[0052] As used herein, a “primary specific binding member” is a specific binding member that directly binds a target molecule, and a “secondary specific binding member” is a specific binding member that links a primary specific binding member to a fluorophore or a quencher.

[0053] An “unfolded-specific binding member” is a specific binding member that specifically binds the unfolded form of a target molecule and does not appreciably bind the native form of a target molecule.

[0054] “ATLAS” or “Any Target Ligand Affinity Screen” is not used herein as a Trademark, but to refer to assays such as those described herein.

[0055] A “fluorophore” is a molecule that, as a consequence of absorbing light at a particular wavelength, emits light of a characteristic wavelength spectrum. Fluorophores and methods of linkage of various fluorophores to different molecules for detection purposes are well known in chemistry and biochemistry. Many fluorophores useful in molecular detection are commercially available for example, from Molecular Probes (Eugene, Oreg.).

[0056] “Fluorescence resonance energy transfer” or “FRET” occurs when excitation energy is transferred between a donor fluorophore that has absorbed a photon and an acceptor moiety, causing quenching of donor fluorescence. If the acceptor moiety is a fluorophore whose excitation spectra overlap the emissions spectra of the donor, the acceptor moiety will fluoresce at its characteristic emissions wavelength. If the acceptor moiety is a not a fluorophore, it will quench fluorescence of the donor fluorophore without emitting light. In this case the acceptor moiety is a fluorescence quencher.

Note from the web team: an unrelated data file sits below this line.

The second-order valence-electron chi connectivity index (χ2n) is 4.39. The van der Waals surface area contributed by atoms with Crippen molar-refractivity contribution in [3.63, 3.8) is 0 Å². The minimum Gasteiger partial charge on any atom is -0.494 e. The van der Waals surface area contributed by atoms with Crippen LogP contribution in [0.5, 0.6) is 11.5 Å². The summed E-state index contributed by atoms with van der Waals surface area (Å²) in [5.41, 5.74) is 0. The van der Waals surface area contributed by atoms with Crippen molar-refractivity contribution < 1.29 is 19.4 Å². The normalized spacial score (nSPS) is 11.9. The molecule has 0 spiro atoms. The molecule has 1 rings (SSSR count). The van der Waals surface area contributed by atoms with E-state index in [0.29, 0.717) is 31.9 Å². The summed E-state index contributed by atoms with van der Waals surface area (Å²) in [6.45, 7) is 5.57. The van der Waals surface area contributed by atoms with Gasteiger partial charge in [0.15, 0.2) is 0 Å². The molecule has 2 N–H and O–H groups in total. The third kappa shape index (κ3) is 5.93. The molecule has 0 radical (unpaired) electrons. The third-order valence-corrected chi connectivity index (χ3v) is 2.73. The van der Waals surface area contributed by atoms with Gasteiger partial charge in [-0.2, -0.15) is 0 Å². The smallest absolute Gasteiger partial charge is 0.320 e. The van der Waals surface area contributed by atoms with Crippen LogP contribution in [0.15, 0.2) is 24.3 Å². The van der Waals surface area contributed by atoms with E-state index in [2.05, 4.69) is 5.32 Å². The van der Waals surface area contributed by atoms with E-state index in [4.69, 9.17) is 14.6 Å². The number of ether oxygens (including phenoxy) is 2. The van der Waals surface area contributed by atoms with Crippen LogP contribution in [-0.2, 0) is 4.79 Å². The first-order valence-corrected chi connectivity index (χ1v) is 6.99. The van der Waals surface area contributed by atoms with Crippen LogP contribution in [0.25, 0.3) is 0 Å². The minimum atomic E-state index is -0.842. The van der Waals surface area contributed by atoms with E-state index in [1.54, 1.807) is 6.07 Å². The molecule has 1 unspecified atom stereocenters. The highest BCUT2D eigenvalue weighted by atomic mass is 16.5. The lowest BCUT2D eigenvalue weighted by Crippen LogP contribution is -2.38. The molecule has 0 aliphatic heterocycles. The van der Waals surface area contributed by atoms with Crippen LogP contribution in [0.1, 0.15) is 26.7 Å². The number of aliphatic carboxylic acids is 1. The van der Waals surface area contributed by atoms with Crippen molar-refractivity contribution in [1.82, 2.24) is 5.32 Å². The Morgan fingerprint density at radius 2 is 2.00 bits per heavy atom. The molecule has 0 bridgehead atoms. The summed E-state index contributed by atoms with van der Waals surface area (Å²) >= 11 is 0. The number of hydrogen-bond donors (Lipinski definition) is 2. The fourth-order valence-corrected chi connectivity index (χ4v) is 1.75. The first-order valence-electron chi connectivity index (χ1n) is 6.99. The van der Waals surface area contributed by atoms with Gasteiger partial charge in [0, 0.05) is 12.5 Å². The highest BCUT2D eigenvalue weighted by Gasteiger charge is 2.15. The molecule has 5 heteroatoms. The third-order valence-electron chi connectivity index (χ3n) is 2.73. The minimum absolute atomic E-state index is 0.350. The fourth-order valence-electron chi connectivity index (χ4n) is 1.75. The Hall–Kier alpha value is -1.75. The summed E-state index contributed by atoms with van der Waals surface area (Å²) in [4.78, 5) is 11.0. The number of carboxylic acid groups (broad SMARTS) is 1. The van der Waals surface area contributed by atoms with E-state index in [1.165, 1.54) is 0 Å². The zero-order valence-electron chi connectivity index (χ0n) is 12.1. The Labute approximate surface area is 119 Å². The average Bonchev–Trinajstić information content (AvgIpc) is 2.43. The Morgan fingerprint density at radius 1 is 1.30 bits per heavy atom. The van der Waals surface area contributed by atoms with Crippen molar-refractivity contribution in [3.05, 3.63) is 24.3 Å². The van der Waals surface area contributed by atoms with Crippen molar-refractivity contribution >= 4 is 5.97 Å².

[0057] As used herein, a “donor fluorophore” is a fluorophore that, upon absorbing light, can transfer excitation energy to an acceptor fluorophore or a fluorescence quencher. This energy transfer can occur when the absorption spectrum of an acceptor fluorophore overlaps the emissions spectrum of the donor fluorophore. Other mechanisms also allow energy transfer when the acceptor is a quencher. In both cases, the light emitted by the donor fluorophore is quenched. However, if the excitation energy is transferred to an acceptor fluorophore, the acceptor fluorophore will fluoresce at its own characteristic emission wavelength spectrum, whereas if the energy is transferred to a quencher, there is no secondary fluorescence.

[0058] An “acceptor fluorophore” is a molecule that can accept excitation energy transferred by a donor fluorophore and use the transferred energy to emit light at its own characteristic emission wavelength spectrum.

[0059] A “FRET pair” consists of a donor fluorophore and an acceptor moiety, where the donor fluorophore, when exposed to light at its excitation wavelength, can transfer excitation energy to the acceptor moiety. This phenomenon, known as “fluorescence resonance energy transfer”, is dependent on the distance between donor and acceptor molecules and requires that the absorption spectrum of the acceptor overlaps the emissions spectrum of the donor. The two members of a FRET pair can be referred to as FRET partners.

[0060] A “FRET donor” is a donor fluorophore that can participate in FRET with another moiety herein referred to as a “FRET acceptor”. When a FRET donor and FRET acceptor are members of a FRET pair, and are positioned close enough to each other (determined by the Forster radius of the FRET pair), excitation energy can be transferred from the FRET donor to the FRET acceptor. After excitation by resonance energy transfer from the FRET donor, the FRET acceptor can fluoresce (in which case the FRET acceptor can be called an acceptor fluorophore) or not (in which case the FRET acceptor can be called a fluorescence quencher).

[0061] As used herein, a “fluorescence quencher” or “quencher” is a non-fluorescent molecule that can accept energy from an excited fluorophore, thereby reducing the fluorescence signal of the fluorophore.

[0062] “Fluorescence polarization” is a measure of the directionality of light emitted from a molecule after absorbing polarized light. Fluorescence polarization is defined by the following equation: